It's all been a bit of a whirlwind couple of weeks for me and my head space is only just starting to function normally.  Wednesday I was very down and flat (results and bone marrow biopsy the day before) but yesterday and today I have felt much happier and more normal.  I feel that I am coping quite well considering.  There have only been two or three small lots of tears, and no ranting or raving.  There has been some quiet time, lots of discussions with my partner, long chats with family and close friends.  There have been some flat days and days that are a bit of a blur but I have my results now and I'm not left hanging for weeks, and medication doesn't start for another week or two so life is continuing as normal for now.  My last patch of pre-Leukaemia life, before everything else starts and things change while I get used to the medication and any side effects that come with it.  I'm trying to make the most of it!

So the grateful awards this week are going to...

... having the 'good' Leukaemia which is manageable by tablets which, if they work as they are supposed to, means I can lead a pretty much normal life and should prevent it from developing into a more severe form of Leukaemia which requires chemotherapy.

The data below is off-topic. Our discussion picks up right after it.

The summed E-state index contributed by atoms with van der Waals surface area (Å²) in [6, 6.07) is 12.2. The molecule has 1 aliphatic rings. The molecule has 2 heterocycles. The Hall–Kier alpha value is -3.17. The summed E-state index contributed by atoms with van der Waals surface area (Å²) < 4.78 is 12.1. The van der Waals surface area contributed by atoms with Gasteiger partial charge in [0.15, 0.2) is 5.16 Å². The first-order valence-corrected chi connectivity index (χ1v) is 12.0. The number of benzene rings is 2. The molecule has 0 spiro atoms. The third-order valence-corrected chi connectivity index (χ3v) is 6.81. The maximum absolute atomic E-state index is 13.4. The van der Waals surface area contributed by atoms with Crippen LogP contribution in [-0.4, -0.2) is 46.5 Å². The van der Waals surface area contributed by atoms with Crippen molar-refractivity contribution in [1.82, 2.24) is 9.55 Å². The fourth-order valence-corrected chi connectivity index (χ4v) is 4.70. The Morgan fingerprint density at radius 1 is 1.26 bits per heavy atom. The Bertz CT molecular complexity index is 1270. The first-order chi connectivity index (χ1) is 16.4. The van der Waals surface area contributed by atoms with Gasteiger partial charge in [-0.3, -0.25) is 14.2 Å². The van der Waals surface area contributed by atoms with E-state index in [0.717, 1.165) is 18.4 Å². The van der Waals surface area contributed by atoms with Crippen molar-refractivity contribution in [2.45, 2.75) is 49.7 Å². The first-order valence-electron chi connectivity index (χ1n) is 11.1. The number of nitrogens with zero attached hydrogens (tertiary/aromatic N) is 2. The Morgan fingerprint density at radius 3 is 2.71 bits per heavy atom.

... modern day medicine and the advances they are making every day.  The medication I will be taking for the rest of my life to control my white blood cells has only been available since 2000.  It has increased the life expectancy of people with my disease enormously.  I am very very thankful for this.

... my partner, who will probably from now on be known as My Rock (MR), who is continuing his very high levels of support and unflappability in the face of some scary news.

... things not being as bad as TV makes them out to be.  Bone marrow biopsies look really scary and incredibly painful on Grey's Anatomy.  They are not too bad and they give you good forgetful unconcerned-making drugs in real life.

... all the people around me who have needed to know - work, family, close friends.  Lots of support and ears to talk to.

In other, everyday life, I am also grateful for it being the weekend, finally!  For cleaners coming to clean our house tomorrow so that I don't have to (although, I do have to pay them but it is well worth not having to do it myself), for a quiet weekend planned, with a trip to the hairdressers, a new couch being delivered and a stack of books waiting to be read whilst snuggling down in its new cushionyness and for my sister coming over tomorrow to help me do some more unpacking.